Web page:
Gaps in the prevention of perinatal transmission of hepatitis B virus between recommendations and routine practices in a highly endemic region: a provincial population-based study in China
- Equal contributors
1 Department of Obstetrics and Gynecology, Nanjing Drum Tower Hospital, Nanjing University Medical School, Nanjing, China
2 Jiangsu Family Planning Institute, Nanjing, China
3 Departments of Laboratory Medicine and Infectious Diseases, Nanjing Drum Tower Hospital, Nanjing University Medical School, Nanjing, China
4 Jiangsu Key Laboratory for Molecular Medicine, Nanjing University Medical School, Nanjing, China
BMC Infectious Diseases 2012, 12:221 doi:10.1186/1471-2334-12-221Published: 17 September 2012
Hepatitis B virus (HBV) infection is endemic in China; perinatal transmission is the main source of chronic HBV infection. Simultaneous administration of hepatitis B immune globulin (HBIG) and hepatitis B vaccine is highly effective to prevent perinatal transmission of HBV; however, the effectiveness also depends on full adherence to the recommended protocols in daily practice. In the present investigation, we aimed to identify gaps in immunoprophylaxis of perinatal transmission of HBV between recommendations and routine practices in Jiangsu Province, China.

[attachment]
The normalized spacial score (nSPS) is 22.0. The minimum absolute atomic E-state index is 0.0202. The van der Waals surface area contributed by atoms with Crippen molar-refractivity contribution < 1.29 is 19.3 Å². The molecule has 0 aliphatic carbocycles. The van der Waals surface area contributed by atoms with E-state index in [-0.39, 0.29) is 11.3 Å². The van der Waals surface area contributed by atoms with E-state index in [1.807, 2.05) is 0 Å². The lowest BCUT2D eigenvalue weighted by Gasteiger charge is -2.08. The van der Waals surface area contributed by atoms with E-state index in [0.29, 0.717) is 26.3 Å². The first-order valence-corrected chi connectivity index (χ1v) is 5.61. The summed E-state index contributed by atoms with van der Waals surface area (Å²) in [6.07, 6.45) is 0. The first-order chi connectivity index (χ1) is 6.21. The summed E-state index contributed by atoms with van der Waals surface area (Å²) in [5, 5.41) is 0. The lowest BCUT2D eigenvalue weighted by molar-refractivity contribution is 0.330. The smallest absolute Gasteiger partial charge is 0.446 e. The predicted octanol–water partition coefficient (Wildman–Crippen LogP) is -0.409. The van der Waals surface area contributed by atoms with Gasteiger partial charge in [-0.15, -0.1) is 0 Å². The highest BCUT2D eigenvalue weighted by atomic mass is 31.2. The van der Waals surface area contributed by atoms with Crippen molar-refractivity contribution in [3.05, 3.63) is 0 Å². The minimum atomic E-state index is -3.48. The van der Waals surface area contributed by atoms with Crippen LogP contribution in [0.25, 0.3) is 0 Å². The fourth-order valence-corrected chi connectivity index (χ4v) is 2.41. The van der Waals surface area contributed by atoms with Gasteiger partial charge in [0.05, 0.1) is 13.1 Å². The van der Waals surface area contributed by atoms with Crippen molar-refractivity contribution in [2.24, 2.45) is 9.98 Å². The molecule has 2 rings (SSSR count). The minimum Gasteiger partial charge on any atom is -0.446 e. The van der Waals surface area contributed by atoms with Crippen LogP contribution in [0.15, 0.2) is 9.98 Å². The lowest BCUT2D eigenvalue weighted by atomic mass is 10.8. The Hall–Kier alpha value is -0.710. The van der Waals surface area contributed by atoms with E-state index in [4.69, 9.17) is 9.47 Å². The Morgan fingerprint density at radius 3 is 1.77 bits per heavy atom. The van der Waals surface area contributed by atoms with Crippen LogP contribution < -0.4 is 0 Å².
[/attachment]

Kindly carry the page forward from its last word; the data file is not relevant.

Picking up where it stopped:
Totally 626 children from 6 cities and 8 rural areas across Jiangsu Province, China, born from February 2003 to December 2004, were enrolled; 298 were born to mothers with positive hepatitis B surface antigen (HBsAg) and 328 were born to HBsAg-negative mothers. Immunoprophylactic measures against hepatitis B were retrospectively reviewed for about half of the children by checking medical records or vaccination cards and the vaccine status was validated for most of children.
Of 298 children born to HBV carrier mothers, 11 (3.7%) were HBsAg positive, while none of 328 children born to non-carrier mothers was HBsAg positive (P < 0.01). The rates of anti-HBs ≥ 10 mIU/ml in children of carrier and non-carrier mothers were 69.5% and 69.2% respectively (P = 0.95). The hepatitis B vaccine coverage in two groups was 100% and 99.4% respectively (P = 0.50), but 15.1% of HBV-exposed infants did not receive the timely birth dose. Prenatal HBsAg screening was performed only in 156 (52.3%) of the carrier mothers. Consequently, only 112 (37.6%) of HBV-exposed infants received HBIG after birth. Furthermore, of the 11 HBV-infected children, only one received both HBIG and hepatitis B vaccine timely, seven missed HBIG, two received delayed vaccination, and one missed HBIG and received delayed vaccination.
There are substantial gaps in the prevention of perinatal HBV infection between the recommendations and routine practices in China, which highlights the importance of full adherence to the recommendations to eliminate perinatal HBV infection in the endemic regions.